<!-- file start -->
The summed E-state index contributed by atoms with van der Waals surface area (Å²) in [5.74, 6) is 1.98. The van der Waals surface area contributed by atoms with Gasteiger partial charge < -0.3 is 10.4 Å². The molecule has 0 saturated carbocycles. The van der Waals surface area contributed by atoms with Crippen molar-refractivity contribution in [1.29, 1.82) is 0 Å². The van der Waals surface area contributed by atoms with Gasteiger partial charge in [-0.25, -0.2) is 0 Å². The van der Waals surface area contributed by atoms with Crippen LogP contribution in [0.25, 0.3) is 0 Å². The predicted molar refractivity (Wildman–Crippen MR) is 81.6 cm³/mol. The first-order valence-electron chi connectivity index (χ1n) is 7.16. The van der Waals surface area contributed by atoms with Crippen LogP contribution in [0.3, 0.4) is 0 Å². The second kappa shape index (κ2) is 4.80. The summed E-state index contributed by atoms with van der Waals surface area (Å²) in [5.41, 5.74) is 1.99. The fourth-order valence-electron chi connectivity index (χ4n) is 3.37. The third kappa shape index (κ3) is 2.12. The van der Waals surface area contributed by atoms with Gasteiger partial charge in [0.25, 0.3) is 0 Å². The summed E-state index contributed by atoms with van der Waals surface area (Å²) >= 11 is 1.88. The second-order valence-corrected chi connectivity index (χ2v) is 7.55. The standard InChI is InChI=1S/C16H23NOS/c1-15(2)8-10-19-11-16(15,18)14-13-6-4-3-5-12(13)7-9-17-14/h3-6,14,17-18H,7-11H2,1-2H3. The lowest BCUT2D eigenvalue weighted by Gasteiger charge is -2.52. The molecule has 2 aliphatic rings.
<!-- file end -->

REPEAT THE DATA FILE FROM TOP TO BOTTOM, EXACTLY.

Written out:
The summed E-state index contributed by atoms with van der Waals surface area (Å²) in [5.74, 6) is 1.98. The van der Waals surface area contributed by atoms with Gasteiger partial charge < -0.3 is 10.4 Å². The molecule has 0 saturated carbocycles. The van der Waals surface area contributed by atoms with Crippen molar-refractivity contribution in [1.29, 1.82) is 0 Å². The van der Waals surface area contributed by atoms with Gasteiger partial charge in [-0.25, -0.2) is 0 Å². The van der Waals surface area contributed by atoms with Crippen LogP contribution in [0.25, 0.3) is 0 Å². The predicted molar refractivity (Wildman–Crippen MR) is 81.6 cm³/mol. The first-order valence-electron chi connectivity index (χ1n) is 7.16. The van der Waals surface area contributed by atoms with Crippen LogP contribution in [0.3, 0.4) is 0 Å². The second kappa shape index (κ2) is 4.80. The summed E-state index contributed by atoms with van der Waals surface area (Å²) in [5.41, 5.74) is 1.99. The fourth-order valence-electron chi connectivity index (χ4n) is 3.37. The third kappa shape index (κ3) is 2.12. The van der Waals surface area contributed by atoms with Gasteiger partial charge in [0.25, 0.3) is 0 Å². The summed E-state index contributed by atoms with van der Waals surface area (Å²) >= 11 is 1.88. The second-order valence-corrected chi connectivity index (χ2v) is 7.55. The standard InChI is InChI=1S/C16H23NOS/c1-15(2)8-10-19-11-16(15,18)14-13-6-4-3-5-12(13)7-9-17-14/h3-6,14,17-18H,7-11H2,1-2H3. The lowest BCUT2D eigenvalue weighted by Gasteiger charge is -2.52. The molecule has 2 aliphatic rings.